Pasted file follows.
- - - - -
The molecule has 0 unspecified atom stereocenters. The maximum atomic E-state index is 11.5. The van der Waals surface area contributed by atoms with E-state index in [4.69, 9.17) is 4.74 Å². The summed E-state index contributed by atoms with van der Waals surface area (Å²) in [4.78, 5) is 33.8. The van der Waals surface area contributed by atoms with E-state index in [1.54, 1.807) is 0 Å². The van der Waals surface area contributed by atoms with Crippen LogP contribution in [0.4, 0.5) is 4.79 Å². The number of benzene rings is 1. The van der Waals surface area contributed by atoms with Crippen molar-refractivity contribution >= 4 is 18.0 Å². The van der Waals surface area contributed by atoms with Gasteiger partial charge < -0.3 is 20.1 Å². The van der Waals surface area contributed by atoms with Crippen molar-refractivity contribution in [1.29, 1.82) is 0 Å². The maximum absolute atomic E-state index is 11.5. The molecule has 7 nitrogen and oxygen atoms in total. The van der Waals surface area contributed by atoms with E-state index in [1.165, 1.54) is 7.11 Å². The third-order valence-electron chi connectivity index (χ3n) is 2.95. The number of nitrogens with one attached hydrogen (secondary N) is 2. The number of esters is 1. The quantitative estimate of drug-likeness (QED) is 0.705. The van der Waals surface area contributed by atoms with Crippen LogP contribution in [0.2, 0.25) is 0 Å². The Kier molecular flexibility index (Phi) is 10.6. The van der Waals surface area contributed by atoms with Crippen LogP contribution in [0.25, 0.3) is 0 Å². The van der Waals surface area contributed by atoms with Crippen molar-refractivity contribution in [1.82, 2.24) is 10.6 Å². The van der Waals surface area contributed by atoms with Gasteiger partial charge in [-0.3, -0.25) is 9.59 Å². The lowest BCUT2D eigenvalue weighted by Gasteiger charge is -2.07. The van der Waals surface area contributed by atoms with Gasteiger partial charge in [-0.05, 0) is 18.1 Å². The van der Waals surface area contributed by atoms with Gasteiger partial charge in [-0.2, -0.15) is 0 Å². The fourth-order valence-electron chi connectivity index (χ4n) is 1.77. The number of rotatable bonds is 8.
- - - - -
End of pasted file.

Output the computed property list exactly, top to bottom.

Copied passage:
The molecule has 0 unspecified atom stereocenters. The maximum atomic E-state index is 11.5. The van der Waals surface area contributed by atoms with E-state index in [4.69, 9.17) is 4.74 Å². The summed E-state index contributed by atoms with van der Waals surface area (Å²) in [4.78, 5) is 33.8. The van der Waals surface area contributed by atoms with E-state index in [1.54, 1.807) is 0 Å². The van der Waals surface area contributed by atoms with Crippen LogP contribution in [0.4, 0.5) is 4.79 Å². The number of benzene rings is 1. The van der Waals surface area contributed by atoms with Crippen molar-refractivity contribution >= 4 is 18.0 Å². The van der Waals surface area contributed by atoms with Gasteiger partial charge < -0.3 is 20.1 Å². The van der Waals surface area contributed by atoms with Crippen molar-refractivity contribution in [1.29, 1.82) is 0 Å². The maximum absolute atomic E-state index is 11.5. The molecule has 7 nitrogen and oxygen atoms in total. The van der Waals surface area contributed by atoms with E-state index in [1.165, 1.54) is 7.11 Å². The third-order valence-electron chi connectivity index (χ3n) is 2.95. The number of nitrogens with one attached hydrogen (secondary N) is 2. The number of esters is 1. The quantitative estimate of drug-likeness (QED) is 0.705. The van der Waals surface area contributed by atoms with Crippen LogP contribution in [0.2, 0.25) is 0 Å². The Kier molecular flexibility index (Phi) is 10.6. The van der Waals surface area contributed by atoms with Crippen LogP contribution in [0.25, 0.3) is 0 Å². The van der Waals surface area contributed by atoms with Crippen molar-refractivity contribution in [1.82, 2.24) is 10.6 Å². The van der Waals surface area contributed by atoms with Gasteiger partial charge in [-0.3, -0.25) is 9.59 Å². The lowest BCUT2D eigenvalue weighted by Gasteiger charge is -2.07. The van der Waals surface area contributed by atoms with Gasteiger partial charge in [-0.05, 0) is 18.1 Å². The van der Waals surface area contributed by atoms with Gasteiger partial charge in [-0.2, -0.15) is 0 Å². The fourth-order valence-electron chi connectivity index (χ4n) is 1.77. The number of rotatable bonds is 8.